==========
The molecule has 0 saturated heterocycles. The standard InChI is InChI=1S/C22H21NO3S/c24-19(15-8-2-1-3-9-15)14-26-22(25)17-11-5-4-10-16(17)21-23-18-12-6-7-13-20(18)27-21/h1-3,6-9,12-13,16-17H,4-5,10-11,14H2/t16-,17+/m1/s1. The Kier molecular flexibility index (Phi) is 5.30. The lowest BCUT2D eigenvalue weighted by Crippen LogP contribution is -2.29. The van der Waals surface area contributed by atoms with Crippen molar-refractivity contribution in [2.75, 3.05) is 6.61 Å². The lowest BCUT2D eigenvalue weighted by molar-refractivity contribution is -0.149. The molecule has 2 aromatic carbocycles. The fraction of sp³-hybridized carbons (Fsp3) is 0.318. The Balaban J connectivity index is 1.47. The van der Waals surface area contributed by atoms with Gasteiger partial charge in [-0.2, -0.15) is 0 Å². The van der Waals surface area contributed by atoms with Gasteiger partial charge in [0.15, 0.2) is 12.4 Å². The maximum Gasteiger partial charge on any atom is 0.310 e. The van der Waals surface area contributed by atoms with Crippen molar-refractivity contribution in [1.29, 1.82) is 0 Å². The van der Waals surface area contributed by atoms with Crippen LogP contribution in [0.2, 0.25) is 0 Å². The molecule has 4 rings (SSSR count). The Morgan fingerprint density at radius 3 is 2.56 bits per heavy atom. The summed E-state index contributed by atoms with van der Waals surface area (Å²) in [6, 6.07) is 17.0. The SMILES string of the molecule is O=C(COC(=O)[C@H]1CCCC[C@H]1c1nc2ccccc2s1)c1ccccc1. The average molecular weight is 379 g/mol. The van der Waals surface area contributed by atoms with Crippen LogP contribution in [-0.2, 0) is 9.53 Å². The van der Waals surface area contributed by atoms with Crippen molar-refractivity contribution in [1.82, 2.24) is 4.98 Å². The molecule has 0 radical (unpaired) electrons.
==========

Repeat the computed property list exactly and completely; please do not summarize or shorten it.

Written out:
The molecule has 0 saturated heterocycles. The standard InChI is InChI=1S/C22H21NO3S/c24-19(15-8-2-1-3-9-15)14-26-22(25)17-11-5-4-10-16(17)21-23-18-12-6-7-13-20(18)27-21/h1-3,6-9,12-13,16-17H,4-5,10-11,14H2/t16-,17+/m1/s1. The Kier molecular flexibility index (Phi) is 5.30. The lowest BCUT2D eigenvalue weighted by Crippen LogP contribution is -2.29. The van der Waals surface area contributed by atoms with Crippen molar-refractivity contribution in [2.75, 3.05) is 6.61 Å². The lowest BCUT2D eigenvalue weighted by molar-refractivity contribution is -0.149. The molecule has 2 aromatic carbocycles. The fraction of sp³-hybridized carbons (Fsp3) is 0.318. The Balaban J connectivity index is 1.47. The van der Waals surface area contributed by atoms with Gasteiger partial charge in [-0.2, -0.15) is 0 Å². The van der Waals surface area contributed by atoms with Gasteiger partial charge in [0.15, 0.2) is 12.4 Å². The maximum Gasteiger partial charge on any atom is 0.310 e. The van der Waals surface area contributed by atoms with Crippen molar-refractivity contribution in [1.29, 1.82) is 0 Å². The van der Waals surface area contributed by atoms with Crippen LogP contribution in [0.2, 0.25) is 0 Å². The molecule has 4 rings (SSSR count). The Morgan fingerprint density at radius 3 is 2.56 bits per heavy atom. The summed E-state index contributed by atoms with van der Waals surface area (Å²) in [6, 6.07) is 17.0. The SMILES string of the molecule is O=C(COC(=O)[C@H]1CCCC[C@H]1c1nc2ccccc2s1)c1ccccc1. The average molecular weight is 379 g/mol. The van der Waals surface area contributed by atoms with Crippen LogP contribution in [-0.2, 0) is 9.53 Å². The van der Waals surface area contributed by atoms with Crippen molar-refractivity contribution in [1.82, 2.24) is 4.98 Å². The molecule has 0 radical (unpaired) electrons.